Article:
Chair of Catalonia's Covid Scientific Advisory Committee calls office Christmas parties 'risky'

Vaccine skeptics should "not fear side effects, but rather getting Covid," says Dr. Magda Campins

Dr. Magda Campins, who carried out contact tracing of HIV/AIDS patients at Vall d'Hebron in the 80s (by Laura Fíguls)
Dr. Magda Campins, who carried out contact tracing of HIV/AIDS patients at Vall d'Hebron in the 80s (by Laura Fíguls) / ACN

Cristina Tomàs White | Barcelona

December 4, 2021 12:31 PM

Catalonia, like other parts of Europe, has seen a dramatic surge in Covid-19 cases over the past few weeks. PCR and antigen test positives have averaged at just below 1,900 per day between November 18 and December 2 – almost 1,000 more daily cases than the two weeks before that.

Covid-related hospitalizations and patients in ICUs, meanwhile, have soared by 120% and 111%, respectively, over the last four weeks. And while deaths have not gone up as dramatically – largely due to the success of the vaccination campaign – they do tend to lag a few weeks behind.

This situation has prompted authorities to enforce new measures, namely requiring Covid-19 certificates for entry into bars, restaurants, gyms, and nursing homes from December 3, a restriction that was already in place in nightclubs and indoor venues with dance floors.  

It is against this backdrop, and days before the long weekend where people are expected to travel and socialize more than usual, that Catalan News spoke with Dr. Magda Campins, the chair of Catalonia’s Covid-19 Scientific Advisory Committee that provides recommendations directly to the government and head of Preventive Medicine and Epidemiology at Vall d'Hebron Hospital in Barcelona.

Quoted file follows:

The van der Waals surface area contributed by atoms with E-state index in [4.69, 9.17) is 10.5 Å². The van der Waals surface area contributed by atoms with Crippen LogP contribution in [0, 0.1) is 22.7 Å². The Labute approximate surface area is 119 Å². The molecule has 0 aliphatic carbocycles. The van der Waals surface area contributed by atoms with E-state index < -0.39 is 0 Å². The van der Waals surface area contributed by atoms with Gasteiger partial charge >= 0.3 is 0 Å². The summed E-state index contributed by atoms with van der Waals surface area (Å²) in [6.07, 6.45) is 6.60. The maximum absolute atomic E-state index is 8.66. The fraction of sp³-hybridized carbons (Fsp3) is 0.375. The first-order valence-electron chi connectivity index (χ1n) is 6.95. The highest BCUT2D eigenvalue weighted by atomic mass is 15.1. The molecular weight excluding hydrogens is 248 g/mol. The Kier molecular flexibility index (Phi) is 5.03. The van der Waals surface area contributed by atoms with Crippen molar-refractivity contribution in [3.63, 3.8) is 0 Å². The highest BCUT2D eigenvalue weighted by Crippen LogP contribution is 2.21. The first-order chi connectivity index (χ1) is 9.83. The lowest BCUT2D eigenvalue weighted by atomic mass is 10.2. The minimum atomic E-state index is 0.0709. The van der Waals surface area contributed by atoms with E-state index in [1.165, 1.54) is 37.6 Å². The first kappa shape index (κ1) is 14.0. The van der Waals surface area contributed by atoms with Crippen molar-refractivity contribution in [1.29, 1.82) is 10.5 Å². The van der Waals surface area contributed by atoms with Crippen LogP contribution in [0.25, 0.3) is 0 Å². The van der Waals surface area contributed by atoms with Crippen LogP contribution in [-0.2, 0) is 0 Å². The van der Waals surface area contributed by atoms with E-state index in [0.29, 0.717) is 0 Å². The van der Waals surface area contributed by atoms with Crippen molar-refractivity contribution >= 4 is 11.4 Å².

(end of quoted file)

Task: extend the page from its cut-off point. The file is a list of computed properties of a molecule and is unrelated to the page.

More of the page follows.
Here is what she had to say about the newly discovered Omicron variant, the upcoming Christmas holiday season, and more:

Omicron has been detected in Catalonia. What do we know about this variant so far?

Right now, it seems that most confirmed cases are mild and nobody has been hospitalized. If this is truly the case and vaccines are sufficiently effective against this variant, we should not have much trouble. 

It’s only a matter of time—if it is more transmissible—before it ends up replacing Delta [as the dominant strain]. Closing borders should be done only temporarily to adopt other measures to delay its spread and to administer booster shots.

Will we need more restrictions?

I think there will be more cases in the coming weeks. If hospitals are overloaded and not all patients can be treated, then more restrictions should be put in place, like capacity or time limits in places where there are a lot of people.

What precautions should we take over the holidays?

I think company Christmas meals with people from different social bubbles should be avoided because they are risky.

As for holiday meals with family members, they should take place with extra precautions, and most people should be vaccinated. If they are not, it’s hard to tell them not to come, but they should get a PCR test 48 hours beforehand 

Who should be getting booster shots?

Those who are most vulnerable and people over 60 should of course get boosters, but I think we need to gradually expand coverage to all adults over 18. Right now, the ECDC recommends third doses for people over 40. Once that has been done, we should give them to 18 to 40-year-olds. 

For now, we should give booster shots to people over 18 and before giving them to over 12s, we should consider vaccinating younger children.

What would you tell someone who does not want to get vaccinated?

Out of all the millions of people who have been vaccinated worldwide, we know that adverse vaccine side effects are extremely rare and, therefore, they should not fear side effects, but rather getting Covid and ending up in an ICU and possibly dying. 

If all of these arguments and all of the scientific literature and studies that show that vaccines are effective and safe don’t convince them for their own sake, then they should do it for the sake of others.

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